Friday, June 14, 2019

June's Bloomday for 2019

I'm a blogging rebel; Garden Blogger's Bloomday isn't until tomorrow, June 15th, but I'm posting today. What can I say...

July is usually yucca month in my garden, but the warmth this week is pushing them ahead, I took these photos a couple days ago and they've progressed beyond this stage, they may not hold on until July's bloomday. Here's Y. 'Color Guard'...

And plain old Y. filamentosa.

The yellow button blooms of Santolina chamaecyparissus echo the Callistemon sieberi flowers behind.

Callistemon sieberi

The blue of Parahebe perfoliata always catches me by surprise.

Verbascum blattaria

There are three large, woolly, verbascum sending up bloomspikes in the front garden. I think this one is V. olympicum, although I'm not sure as they're all offspring from plants that bloomed long ago.

Close-up

Amsonia hubrichtii

Indigofera amblyantha

There are going to be so many Acca sellowiana (pineapple guava) flowers this year!

Grevillea rivularis

Echium russicum

Moving into the back garden...just one flower is open on the Clematis recta 'Purpurea Select'.

Callistemon viridiflorus, I love this yellow/green color, and there are so many flowers on the plant this year.

Lomatia tinctoria, resting on a nearby Yucca aloifolia.

NOID Sempervivum

NOID Saxifraga (so many Saxifraga flowers this year...).

Magnolia macrophylla, and photos can be deceiving, these flowers are more than 20" across.

Abutilon megapotamicum 'Paisley'

Grevillea juniperina ‘Molonglo’

Paris polyphylla - Heronswood form

Alchemilla mollis, at the bottom edge of the photo. I liked all these shapes and shades and thought this photo was more interesting than including just a close-up.

Clematis repens 'Bells of Emei Shan'

Thalictrum 'Evening Star'

All the other podophyllum have finished blooming, but P. 'Spotty Dotty' is still going.

Lupinus sericatus

A white sarracenia flower with a trio of Darlingtonia californica.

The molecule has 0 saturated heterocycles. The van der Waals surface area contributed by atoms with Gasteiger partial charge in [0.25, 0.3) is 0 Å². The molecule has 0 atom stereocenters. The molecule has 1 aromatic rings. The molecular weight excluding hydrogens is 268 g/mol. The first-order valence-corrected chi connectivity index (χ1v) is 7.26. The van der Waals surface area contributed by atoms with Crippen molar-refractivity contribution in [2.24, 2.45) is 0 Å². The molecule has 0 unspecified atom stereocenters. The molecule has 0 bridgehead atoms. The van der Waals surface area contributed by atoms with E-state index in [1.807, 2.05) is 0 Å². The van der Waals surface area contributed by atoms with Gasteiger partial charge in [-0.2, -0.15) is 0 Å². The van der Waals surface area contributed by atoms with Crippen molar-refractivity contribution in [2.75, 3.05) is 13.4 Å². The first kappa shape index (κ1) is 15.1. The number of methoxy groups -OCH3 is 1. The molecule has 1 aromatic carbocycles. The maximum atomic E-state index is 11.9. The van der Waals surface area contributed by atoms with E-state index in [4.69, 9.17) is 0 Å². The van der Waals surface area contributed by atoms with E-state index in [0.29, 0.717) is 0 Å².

And the Darlingtonia are making seeds!

A survey of other sarracenia...

Alstroemeria 'Indian Summer'

Bougainvillea 'Moneth' (aka 'Purple Queen')

Euphorbia 'Excalibur'

Iris x robusta ‘Gerald Darby’, in/over the stock tank pond.

And finally the bright and wonderful Grevillea 'Ned Kelly', which is growing in a container. For more Bloomday fun visit our hostess May Dreams Gardens.

Weather Diary, June 13 Hi 87, Lo 57/ Precip none


All material © 2009-2019 by Loree Bohl for danger garden. Unauthorized reproduction prohibited and just plain rude.

Thursday, June 13, 2019

A hanging succulent display, and thoughts on garden touring

We return to Santa Barbara and enjoy an up-close look at this succulent display...

Instead of a tile mosaic, or painting, tucked into the niche above a water basin these homeowners display a bit of succulent artwork.

It's precisely these kinds of discoveries—touches unique to garden and it's location—that make garden touring so rewarding.

On the eve of two large multi-garden tours I will be taking part in this month, I'm anticipating all sorts of wonderful surprises, new plant crushes, and ideas I will need to try out in my own garden.

I'm also reminded of a conversation I recently had with a neighbor. I'd warned him a group of 50 or so people were set to descend upon my garden the next day. He was a little confused.

Q. Why are they coming?
A. To look at my garden.
Q. Do you have some sort of rare plants?
A. I suppose a few unusual ones.
Q. What will will they do?
A. Look at my garden, ask questions, write down plant names, take photos.

His expression told me I hadn't done an adequate job of explaining. Some people watch sports, some people play video games, some people collect stamps. Other people tour gardens. Life is good.

Weather Diary, June 12: Hi 98 (a new record for the day), Low 68/ Precip 0

All material © 2009-2019 by Loree Bohl for danger garden. Unauthorized reproduction prohibited and just plain rude.

Wednesday, June 12, 2019

A horticultural still life, at the Ruth Bancroft Garden